Jamie Bissonnette

Chef, Toro

About This Expert

Even as a child, Jamie Bissonnette was drawn to the kitchen, eschewing cartoons for cooking shows on the Discovery Channel. An early bloomer, Bissonnette earned his Culinary Arts degree from The Art Institute of Fort Lauderdale by 19, spending his early 20s cooking and eating his way through Paris, San Francisco, New York, and Phoenix.

Road-tested and hungry to work, Bissonnette settled in Boston and began working in some of the city’s most notable kitchens, including Peking Tom’s, Pigalle, Andy Husband’s Tremont 647, and Kenmore Square behemoth Eastern Standard. But it was Bissonnette’s innate ease and curiosity with international cooking styles that made him a key player to Ken Oringer, who asked Bissonnette to head up the kitchen at KO Prime at the Nine Zero Hotel in 2007. For his work, the Improper Bostonian named Bissonnette “Rising Star Chef” and KO Prime “Best New Restaurant.”

After a successful two-year turn at KO, Oringer asked Bissonnette to open Spanish small plates restaurant Toro, where he earned a 2009 StarChefs.com Boston Rising Star. Striking while the iron was very hot indeed, the duo opened another small, neighborhood-style spot, Coppa, this time with Italian small plates, house-made pasta, and wood-oven pizza. In 2013, the duo ventured southward, opening a second iteration of Toro in the Chelsea neighborhood of New York City.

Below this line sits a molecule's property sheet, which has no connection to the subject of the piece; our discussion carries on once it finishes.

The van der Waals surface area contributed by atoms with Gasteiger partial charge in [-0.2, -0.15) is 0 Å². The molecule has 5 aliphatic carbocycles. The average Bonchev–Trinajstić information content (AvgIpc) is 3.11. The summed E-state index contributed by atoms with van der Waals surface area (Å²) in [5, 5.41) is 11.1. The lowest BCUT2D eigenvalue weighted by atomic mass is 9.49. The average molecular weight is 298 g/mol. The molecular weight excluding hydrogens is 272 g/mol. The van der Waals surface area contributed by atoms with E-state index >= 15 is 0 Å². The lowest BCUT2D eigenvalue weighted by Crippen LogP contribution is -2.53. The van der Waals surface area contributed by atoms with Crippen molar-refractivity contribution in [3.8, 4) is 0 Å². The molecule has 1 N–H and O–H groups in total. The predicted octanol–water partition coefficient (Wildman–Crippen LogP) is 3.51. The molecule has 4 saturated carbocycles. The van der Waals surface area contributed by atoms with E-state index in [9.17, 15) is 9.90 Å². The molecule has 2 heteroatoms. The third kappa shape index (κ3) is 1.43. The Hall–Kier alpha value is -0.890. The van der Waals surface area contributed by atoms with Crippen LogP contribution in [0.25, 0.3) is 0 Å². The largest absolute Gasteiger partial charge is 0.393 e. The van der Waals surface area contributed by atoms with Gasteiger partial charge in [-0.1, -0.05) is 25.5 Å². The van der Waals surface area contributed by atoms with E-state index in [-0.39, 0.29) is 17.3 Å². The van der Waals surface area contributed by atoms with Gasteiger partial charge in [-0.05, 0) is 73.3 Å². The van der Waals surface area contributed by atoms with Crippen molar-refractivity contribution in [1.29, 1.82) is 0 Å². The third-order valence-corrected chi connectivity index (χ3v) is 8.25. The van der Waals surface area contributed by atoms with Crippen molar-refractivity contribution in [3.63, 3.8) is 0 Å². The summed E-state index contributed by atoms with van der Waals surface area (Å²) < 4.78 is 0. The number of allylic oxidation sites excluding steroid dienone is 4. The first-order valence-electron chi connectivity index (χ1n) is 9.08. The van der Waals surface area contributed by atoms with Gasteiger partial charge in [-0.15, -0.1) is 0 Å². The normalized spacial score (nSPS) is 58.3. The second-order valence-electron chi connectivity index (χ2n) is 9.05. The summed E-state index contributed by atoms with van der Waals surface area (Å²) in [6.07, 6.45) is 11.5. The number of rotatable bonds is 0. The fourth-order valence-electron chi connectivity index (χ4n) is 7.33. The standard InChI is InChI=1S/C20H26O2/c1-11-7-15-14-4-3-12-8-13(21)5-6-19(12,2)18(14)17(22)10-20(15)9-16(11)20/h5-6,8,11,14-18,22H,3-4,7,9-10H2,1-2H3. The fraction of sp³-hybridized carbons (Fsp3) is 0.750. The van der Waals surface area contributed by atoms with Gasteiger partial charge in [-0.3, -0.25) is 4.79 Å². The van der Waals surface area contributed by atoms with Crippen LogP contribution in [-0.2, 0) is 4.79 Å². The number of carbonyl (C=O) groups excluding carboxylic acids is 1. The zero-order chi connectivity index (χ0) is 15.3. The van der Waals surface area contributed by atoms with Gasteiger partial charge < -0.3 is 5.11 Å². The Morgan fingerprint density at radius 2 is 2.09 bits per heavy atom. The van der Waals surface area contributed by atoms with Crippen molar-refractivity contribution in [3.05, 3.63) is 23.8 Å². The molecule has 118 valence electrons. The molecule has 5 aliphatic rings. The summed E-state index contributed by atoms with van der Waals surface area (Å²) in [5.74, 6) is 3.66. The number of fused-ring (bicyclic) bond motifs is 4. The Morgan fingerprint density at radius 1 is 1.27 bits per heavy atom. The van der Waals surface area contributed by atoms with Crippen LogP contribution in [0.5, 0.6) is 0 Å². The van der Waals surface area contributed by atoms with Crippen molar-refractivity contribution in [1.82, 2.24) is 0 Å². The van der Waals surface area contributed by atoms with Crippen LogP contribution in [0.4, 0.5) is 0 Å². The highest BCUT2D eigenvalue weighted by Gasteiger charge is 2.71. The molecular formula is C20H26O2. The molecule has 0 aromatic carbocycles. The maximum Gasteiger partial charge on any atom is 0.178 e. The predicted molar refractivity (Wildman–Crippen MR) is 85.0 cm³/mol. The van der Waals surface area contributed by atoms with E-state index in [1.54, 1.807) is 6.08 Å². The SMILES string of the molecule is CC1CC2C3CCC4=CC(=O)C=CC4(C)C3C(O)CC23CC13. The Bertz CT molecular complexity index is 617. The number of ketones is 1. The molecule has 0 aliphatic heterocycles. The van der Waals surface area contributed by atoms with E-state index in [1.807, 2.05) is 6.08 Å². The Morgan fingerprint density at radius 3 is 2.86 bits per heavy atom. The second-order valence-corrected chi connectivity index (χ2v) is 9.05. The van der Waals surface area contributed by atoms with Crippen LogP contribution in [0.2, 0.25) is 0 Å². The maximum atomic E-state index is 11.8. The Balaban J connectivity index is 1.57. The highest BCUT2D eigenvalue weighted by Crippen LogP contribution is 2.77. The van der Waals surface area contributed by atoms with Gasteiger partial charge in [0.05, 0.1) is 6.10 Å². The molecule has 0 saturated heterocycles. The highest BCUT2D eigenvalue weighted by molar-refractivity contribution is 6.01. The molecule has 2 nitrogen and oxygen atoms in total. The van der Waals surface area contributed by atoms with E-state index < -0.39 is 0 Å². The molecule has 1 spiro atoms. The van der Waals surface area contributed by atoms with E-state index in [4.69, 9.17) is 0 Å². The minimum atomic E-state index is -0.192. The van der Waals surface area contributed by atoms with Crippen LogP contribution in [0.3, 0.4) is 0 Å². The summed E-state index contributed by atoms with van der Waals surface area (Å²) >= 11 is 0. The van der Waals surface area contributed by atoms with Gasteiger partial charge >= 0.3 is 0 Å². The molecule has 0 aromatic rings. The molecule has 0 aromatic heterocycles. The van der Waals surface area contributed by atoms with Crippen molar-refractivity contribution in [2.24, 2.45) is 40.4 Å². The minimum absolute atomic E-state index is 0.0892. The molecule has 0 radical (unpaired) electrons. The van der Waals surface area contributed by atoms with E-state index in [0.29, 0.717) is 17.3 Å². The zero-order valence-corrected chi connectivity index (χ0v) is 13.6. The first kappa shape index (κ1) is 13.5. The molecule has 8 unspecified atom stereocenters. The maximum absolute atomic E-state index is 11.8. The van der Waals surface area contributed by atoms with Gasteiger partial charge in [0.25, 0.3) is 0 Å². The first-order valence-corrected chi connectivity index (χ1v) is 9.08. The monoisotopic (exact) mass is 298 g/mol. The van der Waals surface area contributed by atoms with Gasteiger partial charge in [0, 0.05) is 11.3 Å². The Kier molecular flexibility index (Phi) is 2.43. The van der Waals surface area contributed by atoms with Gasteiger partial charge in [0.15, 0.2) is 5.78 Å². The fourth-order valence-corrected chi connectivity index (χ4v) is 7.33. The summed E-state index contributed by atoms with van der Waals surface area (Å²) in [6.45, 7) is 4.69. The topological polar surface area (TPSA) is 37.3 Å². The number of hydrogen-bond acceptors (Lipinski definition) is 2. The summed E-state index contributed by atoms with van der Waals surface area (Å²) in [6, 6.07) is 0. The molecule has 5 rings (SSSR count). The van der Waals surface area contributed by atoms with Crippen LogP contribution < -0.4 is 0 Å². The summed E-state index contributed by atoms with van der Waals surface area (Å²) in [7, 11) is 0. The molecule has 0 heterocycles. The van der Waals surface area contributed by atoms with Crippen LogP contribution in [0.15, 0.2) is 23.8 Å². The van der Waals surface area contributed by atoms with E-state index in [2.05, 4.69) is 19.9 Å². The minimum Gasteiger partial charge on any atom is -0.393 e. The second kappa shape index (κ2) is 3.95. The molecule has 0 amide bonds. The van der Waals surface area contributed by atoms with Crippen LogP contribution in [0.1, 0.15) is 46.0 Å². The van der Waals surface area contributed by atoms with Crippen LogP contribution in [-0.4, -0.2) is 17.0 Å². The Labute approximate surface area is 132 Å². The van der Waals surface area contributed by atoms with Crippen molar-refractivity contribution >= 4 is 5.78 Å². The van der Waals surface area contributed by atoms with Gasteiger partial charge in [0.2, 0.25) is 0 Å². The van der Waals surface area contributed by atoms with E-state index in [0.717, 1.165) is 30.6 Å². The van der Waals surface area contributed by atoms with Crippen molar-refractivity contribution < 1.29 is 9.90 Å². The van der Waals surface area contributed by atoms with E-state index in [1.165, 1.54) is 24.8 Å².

Bissonnette has been featured in The Boston Globe, The Wall Street Journal, Bon Appetit, and Edible Boston, among many other publication, and in 2011 was awardedFood & Wine magazine’s first-ever “People’s Choice Best New Chef.” In 2014, with his third nomination, Bissonnette took home the James Beard Award for “Best Chef, Northeast.”

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